STORY: It comes as Israel heads toward its fifth election in less than four years, plunging it deeper into political uncertainty as it grapples with rising living costs amid renewed international efforts to revive a nuclear deal with Iran."I wish to let you know that I do not intend to run in the upcoming election," he told reporters. "Soon there will be more important announcements on issues concerning our future."Last week, Bennett moved to dissolve parliament after infighting made his ruling coalition no longer tenable. The final vote on the bill to dissolve the Knesset, which was set to happen by midnight, was delayed until Thursday due to the many amendments filed, Israel's public broadcaster Kan radio said.Once the calling of a snap election gets the Knesset's final approval, Israel's center-left foreign minister, Yair Lapid, will take over from Bennett as prime minister of a caretaker government with limited powers.
Police officers and a bystander in Detroit, Michigan, sustained minor injuries when the driver of a three-wheeled motorcycle attempted to flee a traffic stop on Tuesday, June 28.Police said they stopped the motorized tricycle after the driver had taken it on the sidewalk. Video posted by the Detroit Police Department shows the driver losing control of the vehicle on Tuesday night. The motorist was brought into custody after the incident, according to the post.“The officers and civilian are all expected to be okay,” police said on Facebook. Credit: Detroit Police Department via Storyful
STORY: In the crowd attending the 'blue march', there were activists dressed up as mermaids and some were wearing shark suits to raise awareness of the threats faced by these ocean creatures."We are 75,000 years old, Australian Indigenous people, and the ocean is our mother and we love it," said activist Theresa Ardler, who travelled halfway around the world to tell leaders at the conference they are failing to protect her fishing community back home.In the first row of the protest with others behind her who played drums and shouted "Keep it in the ground" Ardler held a sign asking authorities everywhere to halt their plans to mine the deep sea.There is growing interest in deep-sea mining, which would involve using heavy machinery to suck up off the ocean floor potato-sized rocks or nodules that contain cobalt, manganese, and other rare metals mostly used in batteries.At the protest, 38-year-old Laura Meller from Greenpeace also urged leaders to reach an agreement on the long-awaited treaty to shield open seas against exploitation beyond national jurisdictions.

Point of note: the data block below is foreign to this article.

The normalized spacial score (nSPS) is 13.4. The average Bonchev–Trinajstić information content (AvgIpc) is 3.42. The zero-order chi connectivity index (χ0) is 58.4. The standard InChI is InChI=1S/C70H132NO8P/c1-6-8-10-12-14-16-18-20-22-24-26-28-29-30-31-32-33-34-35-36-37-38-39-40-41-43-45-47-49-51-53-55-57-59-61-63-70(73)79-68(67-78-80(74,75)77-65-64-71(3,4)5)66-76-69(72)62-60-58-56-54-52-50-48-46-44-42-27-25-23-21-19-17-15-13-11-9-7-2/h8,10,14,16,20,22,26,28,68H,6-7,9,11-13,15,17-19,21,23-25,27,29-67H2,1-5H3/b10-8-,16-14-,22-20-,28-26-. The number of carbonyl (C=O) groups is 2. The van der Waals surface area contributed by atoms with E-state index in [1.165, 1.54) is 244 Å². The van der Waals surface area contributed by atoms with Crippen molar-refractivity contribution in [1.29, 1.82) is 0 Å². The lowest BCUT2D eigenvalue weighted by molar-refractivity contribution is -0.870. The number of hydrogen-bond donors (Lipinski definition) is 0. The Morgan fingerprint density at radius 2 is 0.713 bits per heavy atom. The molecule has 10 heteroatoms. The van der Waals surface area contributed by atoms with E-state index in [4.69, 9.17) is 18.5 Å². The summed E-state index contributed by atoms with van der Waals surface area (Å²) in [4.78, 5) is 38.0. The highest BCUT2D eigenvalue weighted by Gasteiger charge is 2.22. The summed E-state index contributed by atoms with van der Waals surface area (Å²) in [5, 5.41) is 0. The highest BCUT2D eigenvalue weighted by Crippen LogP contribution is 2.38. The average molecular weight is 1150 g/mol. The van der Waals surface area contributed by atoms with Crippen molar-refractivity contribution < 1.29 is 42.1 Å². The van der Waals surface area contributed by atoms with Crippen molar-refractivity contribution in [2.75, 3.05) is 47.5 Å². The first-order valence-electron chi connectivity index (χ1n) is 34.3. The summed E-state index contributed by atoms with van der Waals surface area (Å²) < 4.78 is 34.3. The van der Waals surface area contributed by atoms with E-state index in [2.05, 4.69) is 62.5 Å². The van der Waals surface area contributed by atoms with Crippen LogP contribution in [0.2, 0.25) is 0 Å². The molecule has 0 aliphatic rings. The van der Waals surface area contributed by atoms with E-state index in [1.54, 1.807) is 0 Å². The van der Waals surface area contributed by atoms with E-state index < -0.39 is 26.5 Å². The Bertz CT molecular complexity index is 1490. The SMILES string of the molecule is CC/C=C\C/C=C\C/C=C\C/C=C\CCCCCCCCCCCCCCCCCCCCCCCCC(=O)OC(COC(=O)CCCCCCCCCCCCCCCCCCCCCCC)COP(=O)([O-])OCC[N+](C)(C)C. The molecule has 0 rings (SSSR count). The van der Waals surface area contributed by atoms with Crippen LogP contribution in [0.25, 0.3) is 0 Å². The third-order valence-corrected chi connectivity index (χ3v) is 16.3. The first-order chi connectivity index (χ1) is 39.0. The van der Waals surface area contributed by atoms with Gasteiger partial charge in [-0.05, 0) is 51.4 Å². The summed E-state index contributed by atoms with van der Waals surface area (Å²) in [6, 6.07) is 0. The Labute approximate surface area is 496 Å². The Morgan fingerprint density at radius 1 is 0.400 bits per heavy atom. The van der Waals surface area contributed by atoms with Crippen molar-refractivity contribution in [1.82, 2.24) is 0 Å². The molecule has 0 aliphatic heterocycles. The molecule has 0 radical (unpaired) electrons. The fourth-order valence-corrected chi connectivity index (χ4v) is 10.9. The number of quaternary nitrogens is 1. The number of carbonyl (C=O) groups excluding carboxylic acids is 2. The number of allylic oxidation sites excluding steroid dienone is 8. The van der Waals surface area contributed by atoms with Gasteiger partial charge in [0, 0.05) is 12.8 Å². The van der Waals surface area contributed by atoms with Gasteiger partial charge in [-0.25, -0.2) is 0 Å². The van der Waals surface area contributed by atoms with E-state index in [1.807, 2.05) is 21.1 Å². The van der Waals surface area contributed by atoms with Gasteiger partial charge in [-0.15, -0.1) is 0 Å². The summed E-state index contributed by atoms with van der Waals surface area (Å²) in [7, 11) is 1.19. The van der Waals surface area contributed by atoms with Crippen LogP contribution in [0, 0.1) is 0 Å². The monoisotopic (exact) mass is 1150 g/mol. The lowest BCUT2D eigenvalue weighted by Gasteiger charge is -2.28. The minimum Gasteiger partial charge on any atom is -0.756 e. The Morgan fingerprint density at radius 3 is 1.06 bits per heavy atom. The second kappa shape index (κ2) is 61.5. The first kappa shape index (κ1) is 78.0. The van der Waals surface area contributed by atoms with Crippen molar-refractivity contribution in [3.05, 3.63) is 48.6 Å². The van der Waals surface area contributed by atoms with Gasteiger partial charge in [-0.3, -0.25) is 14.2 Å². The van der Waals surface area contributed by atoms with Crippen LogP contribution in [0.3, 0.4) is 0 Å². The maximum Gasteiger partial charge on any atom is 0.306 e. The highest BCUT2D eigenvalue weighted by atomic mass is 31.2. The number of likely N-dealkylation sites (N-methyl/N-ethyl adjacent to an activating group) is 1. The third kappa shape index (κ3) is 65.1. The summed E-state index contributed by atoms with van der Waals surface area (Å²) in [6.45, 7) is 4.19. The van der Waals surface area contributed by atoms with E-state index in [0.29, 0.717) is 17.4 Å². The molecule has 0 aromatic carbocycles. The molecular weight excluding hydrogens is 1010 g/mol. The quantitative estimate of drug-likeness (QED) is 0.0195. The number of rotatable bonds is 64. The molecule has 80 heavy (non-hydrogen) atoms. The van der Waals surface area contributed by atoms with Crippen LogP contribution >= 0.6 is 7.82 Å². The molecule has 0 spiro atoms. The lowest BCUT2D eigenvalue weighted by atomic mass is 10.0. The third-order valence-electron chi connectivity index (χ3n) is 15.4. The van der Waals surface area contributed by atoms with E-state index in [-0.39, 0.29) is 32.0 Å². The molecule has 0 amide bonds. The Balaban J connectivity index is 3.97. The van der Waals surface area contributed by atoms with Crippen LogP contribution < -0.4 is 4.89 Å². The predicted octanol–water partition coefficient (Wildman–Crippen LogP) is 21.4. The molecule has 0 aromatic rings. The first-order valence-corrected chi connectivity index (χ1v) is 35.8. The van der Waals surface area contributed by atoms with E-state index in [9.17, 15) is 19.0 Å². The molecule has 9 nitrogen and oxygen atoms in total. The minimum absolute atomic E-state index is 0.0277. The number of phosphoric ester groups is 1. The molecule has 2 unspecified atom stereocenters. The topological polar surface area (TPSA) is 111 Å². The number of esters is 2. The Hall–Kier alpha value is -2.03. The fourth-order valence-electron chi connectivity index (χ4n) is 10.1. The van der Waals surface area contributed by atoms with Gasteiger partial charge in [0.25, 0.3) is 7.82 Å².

A stalking alligator was recorded approaching a golfer who remained unfazed as he lined up his swing in Punta Gorda, Florida, on June 26.Video from Michael West begins with an alligator walking near a group of golfers at the Heritage Landing Golf & Country Club. The alligator is then seen approaching West as he lines up his swing.“I didn’t think anything of it,” West told Storyful about what was going on in his head. “I’m more worried about setting up a birdie putt with a good shot than the dinosaur running up on me.”The video goes on to show West successfully complete his swing, at which point the alligator stops in its tracks and plops down onto its belly.“You live once. Have some fun. Make a memory,” West told Storyful about the experience. “Would I take that same shot again? Absolutely.” Credit: Michael West via Storyful
Chelsea Clinton, the only child of former US president Bill Clinton and ex-secretary of state Hillary Clinton, has described feeling “full of incandescent rage” following the Supreme Court ruling on abortion rights in the United States. The Supreme Court last week ended constitutional protections for abortion that have been in place for nearly 50 years by deciding to overturn the landmark Roe v Wade ruling. Anti-abortion campaigners have hailed the move, while the pro-choice lobby have opposed it. US President Joe Biden described it as “a tragic error” and urged states to enact laws to allow the procedure. On Wednesday evening there was applause at an Our Place In Space event at the Lyric Theatre in Belfast as Ms Chelsea described her anger.
R&B singer R Kelly has been sentenced to 30 years in prison by a federal court in New York for masterminding an elaborate scheme to entice and sexually exploit young aspiring singers and underage children. He was convicted on multiple counts of racketeering, with the charges relating to bribery and forced labour, by a jury in September last year. Kelly, 55, was also found in violation of an anti-sex trafficking law known as the Mann Act. The singer, who denied all charges, was found guilty on all nine counts against him following a six-week trial in Brooklyn, New York.
STORY: Footage shows residents waking up amid a foam cloud sweeping at least 30 homes as firefighters sprayed water to disperse the cloud."Honestly, this (house) can collapse at any minute and I will have to sleep under the bridge,” Soacha resident William Sanchez said, while cleaning up his kitchen that was flooded with the toxic foam.Local media reported the foam came from a sewage gully that overflowed under the downpour.Authorities said they would be conducting lab analysis to determine whether chemicals, waste, or other substances could have caused the foam.